The current cap on top-up fees of around £3,000 is up for review in Parliament next year, and many leading institutions are pressuring the government to increase the cap to around £10,000. Other Universities are encouraging politicians to remove the cap completely, allowing institutions to charge whatever they like.
RHUL Vice-Principal Professor Geoff Ward told The Founder he believes if fees are increased there would need to be “visible benefits to the student experience and significant financial support to ensure Royal Holloway could continue to recruit the brightest and best students from all backgrounds.”
The Department for Innovation, Universities and Skills (DIUS) maintains that the cost of studying is not affecting the number of applications they receive. However, a recent report by the NUS has revealed that whilst this may be the case at the moment, the entire higher education funding system is unfair and unsustainable.
The “Broke and Broken” report claims that if the cap is raised to £7,000 per year, many students will graduate with a debt of over £37,000. This states the report, is comparable only with debt “associated with home ownership”, and yet unlike a mortgage, where it is certain you will eventually own your home outright, the report says there is “no guarantee of success”.
The “graduate premium”, the amount a graduate can expect to earn over their working lifetime compared to a person with two A Levels, would be cancelled out by the level of debt in many cases, the report claims. In the example given in the report, Arts students graduating with a debt of £37,000 would actually obtain a negative premium; they would stand to lose out financially by taking a degree.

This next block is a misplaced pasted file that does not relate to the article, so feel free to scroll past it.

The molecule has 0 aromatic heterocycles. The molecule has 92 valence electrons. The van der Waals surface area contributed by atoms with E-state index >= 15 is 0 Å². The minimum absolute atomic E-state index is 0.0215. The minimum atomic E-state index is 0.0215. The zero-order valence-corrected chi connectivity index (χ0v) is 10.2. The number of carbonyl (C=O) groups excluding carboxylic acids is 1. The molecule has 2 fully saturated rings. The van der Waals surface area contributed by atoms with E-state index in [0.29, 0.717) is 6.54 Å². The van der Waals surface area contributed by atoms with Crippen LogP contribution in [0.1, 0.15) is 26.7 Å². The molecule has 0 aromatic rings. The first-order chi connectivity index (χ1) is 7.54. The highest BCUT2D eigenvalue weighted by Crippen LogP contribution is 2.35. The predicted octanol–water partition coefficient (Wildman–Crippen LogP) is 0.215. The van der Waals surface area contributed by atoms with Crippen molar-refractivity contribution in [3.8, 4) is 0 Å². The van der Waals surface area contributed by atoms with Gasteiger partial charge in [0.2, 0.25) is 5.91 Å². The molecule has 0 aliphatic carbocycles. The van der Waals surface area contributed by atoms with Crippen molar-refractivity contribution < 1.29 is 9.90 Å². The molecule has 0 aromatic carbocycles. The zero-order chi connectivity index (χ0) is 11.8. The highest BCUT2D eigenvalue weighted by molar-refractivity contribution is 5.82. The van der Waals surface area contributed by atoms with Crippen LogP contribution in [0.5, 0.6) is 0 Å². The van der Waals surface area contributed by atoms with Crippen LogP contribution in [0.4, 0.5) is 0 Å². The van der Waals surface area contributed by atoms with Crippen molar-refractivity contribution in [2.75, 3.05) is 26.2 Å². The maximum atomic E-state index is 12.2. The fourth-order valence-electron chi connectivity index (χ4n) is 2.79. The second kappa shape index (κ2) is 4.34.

In order to avoid having to take out the maximum loan, it is thought many more students would have to take on part time employment. Recent figures from the Higher Education Policy Institute (HEPI) show that when paid work exceeds 21 hours per week, there is a negative effect on the students’ work and attendance in lectures and seminars. 3% of students already work in excess of 33 hours per week. The effect of an increase in tuition fees on student employment is as yet unknown.
DIUS claims the current system of bursaries available both nationally and within Colleges and Universities will mean there is no negative impact on students. However, the NUS argue that these bursaries simply increase inequality in the system. More prestigious institutions are able to give large bursaries to their relatively small population of students from low income backgrounds. At the same time, the less prestigious universities and colleges have far more students from low income backgrounds, and therefore cannot afford to provide as much individual support. Besides this, the government has recently announced drastic cutbacks to the bursarial system after a predicted over-spend of £200m.
The NUS asserts it is not only financial inequality which will be fuelled by an increase in top-up fees. If the cap is increased, not all institutions will charge the maximum allowable amount. However, the report claims this will simply reinforce existing inequality in terms of teaching quality, with more prestigious institutions charging higher fees than those lower down the league tables.
Some students may question the effectiveness of an NUS campaign. It is important to note though that four years ago when top-up fees were first introduced, the Commons vote at second reading was the closest the government had come to defeat since 1997. The bill passed by only five votes. It is for this reason SURHUL are actively supporting and promoting the campaign: this time, further pressure really could stop any proposed increases from being passed.